Emily Gould has written a lengthy piece for the New York Times’ Sunday Magazine about her time as a writer for the gossip blog Gawker. The piece, titled “Exposed” is something of an exploration of how far you can go with sharing your private life on a blog, and the lives of others.
In it, Gould says:
The will to blog is a complicated thing, somewhere between inspiration and compulsion. It can feel almost like a biological impulse. You see something, or an idea occurs to you, and you have to share it with the Internet as soon as possible.
I’m often asked about privacy concerns when it comes to blogging. Many people describe privacy concerns as a generational thing and generalize broadly to say that younger people are happy putting up pictures of themselves and those in their lives on Facebook, or posting their thoughts about sex, relationships, and jobs in their personal blogs; older people aren’t. It really isn’t that simple, however, and like Gould has done, sometimes you may find out what your own comfort limits are only by crossing them.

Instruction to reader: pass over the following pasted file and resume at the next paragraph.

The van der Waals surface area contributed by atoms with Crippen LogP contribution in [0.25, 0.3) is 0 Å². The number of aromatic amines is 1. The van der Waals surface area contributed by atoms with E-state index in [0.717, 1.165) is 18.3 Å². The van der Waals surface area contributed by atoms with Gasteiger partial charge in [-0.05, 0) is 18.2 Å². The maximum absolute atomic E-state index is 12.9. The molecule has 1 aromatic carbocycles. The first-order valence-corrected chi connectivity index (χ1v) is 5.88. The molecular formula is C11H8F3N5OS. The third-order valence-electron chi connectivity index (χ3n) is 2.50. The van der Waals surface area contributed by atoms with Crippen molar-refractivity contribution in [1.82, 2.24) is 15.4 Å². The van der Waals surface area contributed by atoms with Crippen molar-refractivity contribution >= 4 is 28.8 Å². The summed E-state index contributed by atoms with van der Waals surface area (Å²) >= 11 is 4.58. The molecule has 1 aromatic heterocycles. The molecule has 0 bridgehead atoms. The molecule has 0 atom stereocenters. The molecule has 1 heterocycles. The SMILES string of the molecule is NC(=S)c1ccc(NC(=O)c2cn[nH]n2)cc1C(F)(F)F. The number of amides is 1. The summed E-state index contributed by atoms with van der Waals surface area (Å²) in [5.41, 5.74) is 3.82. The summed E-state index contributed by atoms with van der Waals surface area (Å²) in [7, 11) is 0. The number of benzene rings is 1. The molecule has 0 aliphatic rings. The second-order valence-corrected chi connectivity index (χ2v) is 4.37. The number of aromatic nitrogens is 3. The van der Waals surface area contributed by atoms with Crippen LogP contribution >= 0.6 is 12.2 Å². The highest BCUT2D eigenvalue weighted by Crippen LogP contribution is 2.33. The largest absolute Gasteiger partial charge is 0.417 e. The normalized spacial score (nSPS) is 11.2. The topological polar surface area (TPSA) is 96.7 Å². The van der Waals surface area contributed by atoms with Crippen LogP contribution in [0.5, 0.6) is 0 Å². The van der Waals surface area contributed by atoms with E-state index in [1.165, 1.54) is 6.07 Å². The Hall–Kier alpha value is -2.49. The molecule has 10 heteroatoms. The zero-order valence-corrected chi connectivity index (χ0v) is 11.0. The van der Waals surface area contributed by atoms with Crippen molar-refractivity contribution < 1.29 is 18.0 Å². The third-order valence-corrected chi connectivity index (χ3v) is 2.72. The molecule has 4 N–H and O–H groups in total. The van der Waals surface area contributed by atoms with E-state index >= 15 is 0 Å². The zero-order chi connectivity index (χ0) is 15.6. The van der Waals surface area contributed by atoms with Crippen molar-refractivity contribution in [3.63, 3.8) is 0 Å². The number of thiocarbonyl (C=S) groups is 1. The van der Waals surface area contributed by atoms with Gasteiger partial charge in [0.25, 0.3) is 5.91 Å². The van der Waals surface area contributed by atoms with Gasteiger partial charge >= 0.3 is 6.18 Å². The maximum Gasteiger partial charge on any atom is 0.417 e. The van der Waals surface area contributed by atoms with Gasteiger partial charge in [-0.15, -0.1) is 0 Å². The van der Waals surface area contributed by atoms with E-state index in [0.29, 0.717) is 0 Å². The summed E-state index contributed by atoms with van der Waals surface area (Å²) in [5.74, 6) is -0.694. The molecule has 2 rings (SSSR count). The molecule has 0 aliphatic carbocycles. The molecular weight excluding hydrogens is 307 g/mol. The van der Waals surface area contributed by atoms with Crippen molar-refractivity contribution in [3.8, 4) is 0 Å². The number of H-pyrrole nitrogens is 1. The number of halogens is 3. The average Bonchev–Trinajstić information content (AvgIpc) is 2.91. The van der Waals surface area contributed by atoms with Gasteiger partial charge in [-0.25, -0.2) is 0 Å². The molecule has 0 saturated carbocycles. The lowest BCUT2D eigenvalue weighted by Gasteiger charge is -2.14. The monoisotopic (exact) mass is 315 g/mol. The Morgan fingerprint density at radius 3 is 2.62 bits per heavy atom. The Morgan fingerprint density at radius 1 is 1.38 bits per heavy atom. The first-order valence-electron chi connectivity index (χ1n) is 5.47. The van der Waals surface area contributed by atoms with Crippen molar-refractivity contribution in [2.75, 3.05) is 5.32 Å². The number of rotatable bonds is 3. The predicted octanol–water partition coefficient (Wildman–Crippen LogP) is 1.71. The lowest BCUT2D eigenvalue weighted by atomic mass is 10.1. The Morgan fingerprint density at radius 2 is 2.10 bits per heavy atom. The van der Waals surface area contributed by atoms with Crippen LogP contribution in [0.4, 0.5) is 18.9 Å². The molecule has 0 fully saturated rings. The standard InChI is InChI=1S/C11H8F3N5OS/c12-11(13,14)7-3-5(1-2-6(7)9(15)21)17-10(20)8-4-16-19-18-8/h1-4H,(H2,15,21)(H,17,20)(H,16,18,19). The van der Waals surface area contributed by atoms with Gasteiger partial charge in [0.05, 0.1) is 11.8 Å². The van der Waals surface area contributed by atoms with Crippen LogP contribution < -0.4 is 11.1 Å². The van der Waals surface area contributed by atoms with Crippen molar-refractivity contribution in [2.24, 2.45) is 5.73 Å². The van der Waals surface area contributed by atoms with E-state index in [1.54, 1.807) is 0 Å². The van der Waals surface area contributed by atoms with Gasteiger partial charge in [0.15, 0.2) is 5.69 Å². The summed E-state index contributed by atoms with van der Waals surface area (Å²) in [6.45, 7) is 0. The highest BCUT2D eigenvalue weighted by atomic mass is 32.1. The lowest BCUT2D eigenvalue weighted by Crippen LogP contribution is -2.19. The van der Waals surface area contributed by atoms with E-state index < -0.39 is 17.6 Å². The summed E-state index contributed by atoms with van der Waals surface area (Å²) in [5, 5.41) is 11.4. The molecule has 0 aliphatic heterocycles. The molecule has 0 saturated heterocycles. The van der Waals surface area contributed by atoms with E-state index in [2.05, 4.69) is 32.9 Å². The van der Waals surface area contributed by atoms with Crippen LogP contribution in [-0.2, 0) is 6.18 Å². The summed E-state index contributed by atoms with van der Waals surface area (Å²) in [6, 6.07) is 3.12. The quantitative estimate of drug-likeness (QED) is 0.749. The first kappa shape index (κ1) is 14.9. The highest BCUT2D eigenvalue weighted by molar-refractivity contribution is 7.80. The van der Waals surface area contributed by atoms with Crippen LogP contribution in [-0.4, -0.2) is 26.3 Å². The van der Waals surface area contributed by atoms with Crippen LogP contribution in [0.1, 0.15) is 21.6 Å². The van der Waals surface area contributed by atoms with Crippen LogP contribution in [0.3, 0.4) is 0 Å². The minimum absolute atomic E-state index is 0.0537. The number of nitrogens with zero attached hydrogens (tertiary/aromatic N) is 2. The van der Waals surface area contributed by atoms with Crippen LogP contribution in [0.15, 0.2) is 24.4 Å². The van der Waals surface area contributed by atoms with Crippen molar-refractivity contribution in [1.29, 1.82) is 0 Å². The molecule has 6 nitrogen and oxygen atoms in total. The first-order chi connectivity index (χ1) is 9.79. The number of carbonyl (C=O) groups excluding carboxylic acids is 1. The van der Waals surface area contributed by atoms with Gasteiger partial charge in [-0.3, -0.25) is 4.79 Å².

For me, the guideline is this: I will put online—in any online space, regardless of password protection or site membership requirements—information I would feel comfortable sharing with a friendly stranger I speak to on the street. Would I be willing to show someone like that the photos I had taken for publicity purposes? Of course, and I’m also happy for that person to get a glimpse into my interest in knitting, travels, and life via the photos I share on Flickr. Am I OK with sharing my professional background and experience online? Yep, and I do that on LinkedIn. How about Facebook? That social networking site has spaces for me to tell people about my interests, relationship status, and the books I’m reading, and yes, I’m happy for pretty much anyone to have access to that stuff. By most standards I’m pretty open. What I don’t share online—anywhere online—are the private details of my life. The things I might share with one or two close friends in conversation, or that I might perhaps only tell my husband. (That sounds reasonable, doesn’t it? Well, lots of people share everything.) I don’t blog about my friends much at all, their trips, travails, employers, and so on—even if that information seems innocuous, it isn’t my information to share. I don’t blog about my health, I rarely blog about my politics, and I never, on any site, use information that could be used for identity theft, like my date of birth, government identification numbers, and so on. For 10 years, this wavy line in the sand has worked for me, at least so far as I know.
So I’m curious, where do you draw the line? And why do you draw it where you do?